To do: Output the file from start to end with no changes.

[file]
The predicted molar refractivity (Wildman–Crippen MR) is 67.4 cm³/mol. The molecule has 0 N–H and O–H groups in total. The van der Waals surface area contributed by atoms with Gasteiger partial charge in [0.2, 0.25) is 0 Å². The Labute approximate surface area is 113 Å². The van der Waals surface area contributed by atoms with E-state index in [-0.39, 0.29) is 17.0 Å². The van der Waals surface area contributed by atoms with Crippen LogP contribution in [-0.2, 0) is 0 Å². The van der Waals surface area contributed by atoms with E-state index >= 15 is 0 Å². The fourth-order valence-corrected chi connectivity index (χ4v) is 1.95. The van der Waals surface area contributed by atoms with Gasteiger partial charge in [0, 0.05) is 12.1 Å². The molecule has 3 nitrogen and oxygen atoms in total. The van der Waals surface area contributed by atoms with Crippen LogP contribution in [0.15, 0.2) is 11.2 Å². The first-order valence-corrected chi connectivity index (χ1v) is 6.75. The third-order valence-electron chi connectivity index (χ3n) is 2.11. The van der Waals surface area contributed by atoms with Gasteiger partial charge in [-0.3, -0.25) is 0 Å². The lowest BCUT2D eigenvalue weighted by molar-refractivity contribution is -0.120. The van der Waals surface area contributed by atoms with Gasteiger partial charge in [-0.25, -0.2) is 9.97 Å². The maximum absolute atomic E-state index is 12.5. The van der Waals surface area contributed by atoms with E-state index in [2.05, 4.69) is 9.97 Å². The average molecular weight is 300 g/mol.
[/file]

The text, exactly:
The predicted molar refractivity (Wildman–Crippen MR) is 67.4 cm³/mol. The molecule has 0 N–H and O–H groups in total. The van der Waals surface area contributed by atoms with Gasteiger partial charge in [0.2, 0.25) is 0 Å². The Labute approximate surface area is 113 Å². The van der Waals surface area contributed by atoms with E-state index in [-0.39, 0.29) is 17.0 Å². The van der Waals surface area contributed by atoms with Crippen LogP contribution in [-0.2, 0) is 0 Å². The van der Waals surface area contributed by atoms with E-state index >= 15 is 0 Å². The fourth-order valence-corrected chi connectivity index (χ4v) is 1.95. The van der Waals surface area contributed by atoms with Gasteiger partial charge in [0, 0.05) is 12.1 Å². The molecule has 3 nitrogen and oxygen atoms in total. The van der Waals surface area contributed by atoms with Crippen LogP contribution in [0.15, 0.2) is 11.2 Å². The first-order valence-corrected chi connectivity index (χ1v) is 6.75. The third-order valence-electron chi connectivity index (χ3n) is 2.11. The van der Waals surface area contributed by atoms with Gasteiger partial charge in [-0.3, -0.25) is 0 Å². The lowest BCUT2D eigenvalue weighted by molar-refractivity contribution is -0.120. The van der Waals surface area contributed by atoms with Gasteiger partial charge in [-0.25, -0.2) is 9.97 Å². The maximum absolute atomic E-state index is 12.5. The van der Waals surface area contributed by atoms with E-state index in [2.05, 4.69) is 9.97 Å². The average molecular weight is 300 g/mol.